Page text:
First Union Corp. will eliminate the jobs of 80 middle managers in North Carolina who traditionally serve small-business customers.
The bankers, called city executives or market presidents, will be able to apply for a smaller number of jobs on sales teams.
The remainder of the market presidents, fewer than 20 people, may apply for other jobs with First Union, retire, or find a job elsewhere, First Union spokeswoman Sandra Deem said.
"For most people, it will just be a job with a different title," Ms. Deem said. "There will be very few people without a job in the end."
First Union's move is similar to steps undertaken by other regional banks that now want to cut costs to compete with ever-larger bank competitors and nonbank companies.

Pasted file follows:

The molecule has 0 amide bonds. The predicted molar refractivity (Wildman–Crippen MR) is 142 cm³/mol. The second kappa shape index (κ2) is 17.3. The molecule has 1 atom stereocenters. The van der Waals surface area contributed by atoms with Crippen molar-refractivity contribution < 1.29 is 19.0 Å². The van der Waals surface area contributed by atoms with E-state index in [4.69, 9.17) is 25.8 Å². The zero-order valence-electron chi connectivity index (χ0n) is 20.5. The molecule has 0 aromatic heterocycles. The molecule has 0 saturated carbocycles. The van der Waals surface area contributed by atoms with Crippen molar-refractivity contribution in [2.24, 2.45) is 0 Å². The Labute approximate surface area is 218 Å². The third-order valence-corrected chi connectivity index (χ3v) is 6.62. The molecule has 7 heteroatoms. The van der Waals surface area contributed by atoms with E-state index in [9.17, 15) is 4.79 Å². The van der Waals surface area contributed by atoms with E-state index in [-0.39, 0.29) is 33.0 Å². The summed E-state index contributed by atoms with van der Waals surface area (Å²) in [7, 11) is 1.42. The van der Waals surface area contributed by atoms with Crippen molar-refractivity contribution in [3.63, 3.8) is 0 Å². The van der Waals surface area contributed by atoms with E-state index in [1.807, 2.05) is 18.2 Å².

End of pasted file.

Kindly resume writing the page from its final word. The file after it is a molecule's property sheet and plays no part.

Ms. Deem said the move would not be duplicated outside North Carolina because the banks First Union has acquired in other states had slimmer management structures.
The extra layer of management separates customers from lenders and makes it harder for a bank to coordinate the sales process, said Charles Wendel, president of Financial Institutions Consulting.
"While those people do know the community very well, they are often not necessary or can move to a more profitable position," Mr. Wendel said.
The Charlotte, N.C., banking company employs 18,723 people in its home state.
The change comes two years after First Union formed its small-business banking division, which assumed many of the market presidents' tasks. Ms. Deem said the sales teams would do less administrative work.
In addition to their banking duties, market presidents often attended local Rotary Club lunches, served on chamber of commerce committees, and volunteered for charitable groups.
Ms. Deem said bank employees would continue the community involvement.